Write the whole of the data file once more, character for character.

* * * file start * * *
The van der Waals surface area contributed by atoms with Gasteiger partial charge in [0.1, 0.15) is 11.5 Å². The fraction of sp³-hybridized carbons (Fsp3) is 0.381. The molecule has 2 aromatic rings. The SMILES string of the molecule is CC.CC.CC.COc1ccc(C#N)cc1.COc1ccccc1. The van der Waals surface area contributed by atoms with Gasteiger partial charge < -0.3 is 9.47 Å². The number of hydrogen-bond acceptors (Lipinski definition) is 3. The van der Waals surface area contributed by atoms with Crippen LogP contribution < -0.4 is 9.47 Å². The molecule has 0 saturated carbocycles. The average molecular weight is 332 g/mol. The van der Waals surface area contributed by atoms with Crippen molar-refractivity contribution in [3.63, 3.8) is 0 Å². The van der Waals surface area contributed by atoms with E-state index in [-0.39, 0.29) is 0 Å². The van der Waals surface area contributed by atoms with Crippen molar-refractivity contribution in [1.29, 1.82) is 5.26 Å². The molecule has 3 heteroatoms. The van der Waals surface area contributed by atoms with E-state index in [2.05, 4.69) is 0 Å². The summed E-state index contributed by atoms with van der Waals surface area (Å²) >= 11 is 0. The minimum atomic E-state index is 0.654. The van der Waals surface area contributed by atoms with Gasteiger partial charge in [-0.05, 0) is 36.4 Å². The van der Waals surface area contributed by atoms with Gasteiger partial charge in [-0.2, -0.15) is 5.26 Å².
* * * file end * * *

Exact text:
The van der Waals surface area contributed by atoms with Gasteiger partial charge in [0.1, 0.15) is 11.5 Å². The fraction of sp³-hybridized carbons (Fsp3) is 0.381. The molecule has 2 aromatic rings. The SMILES string of the molecule is CC.CC.CC.COc1ccc(C#N)cc1.COc1ccccc1. The van der Waals surface area contributed by atoms with Gasteiger partial charge < -0.3 is 9.47 Å². The number of hydrogen-bond acceptors (Lipinski definition) is 3. The van der Waals surface area contributed by atoms with Crippen LogP contribution < -0.4 is 9.47 Å². The molecule has 0 saturated carbocycles. The average molecular weight is 332 g/mol. The van der Waals surface area contributed by atoms with Crippen molar-refractivity contribution in [3.63, 3.8) is 0 Å². The van der Waals surface area contributed by atoms with E-state index in [-0.39, 0.29) is 0 Å². The van der Waals surface area contributed by atoms with Crippen molar-refractivity contribution in [1.29, 1.82) is 5.26 Å². The molecule has 3 heteroatoms. The van der Waals surface area contributed by atoms with E-state index in [2.05, 4.69) is 0 Å². The summed E-state index contributed by atoms with van der Waals surface area (Å²) >= 11 is 0. The minimum atomic E-state index is 0.654. The van der Waals surface area contributed by atoms with Gasteiger partial charge in [-0.05, 0) is 36.4 Å². The van der Waals surface area contributed by atoms with Gasteiger partial charge in [-0.2, -0.15) is 5.26 Å².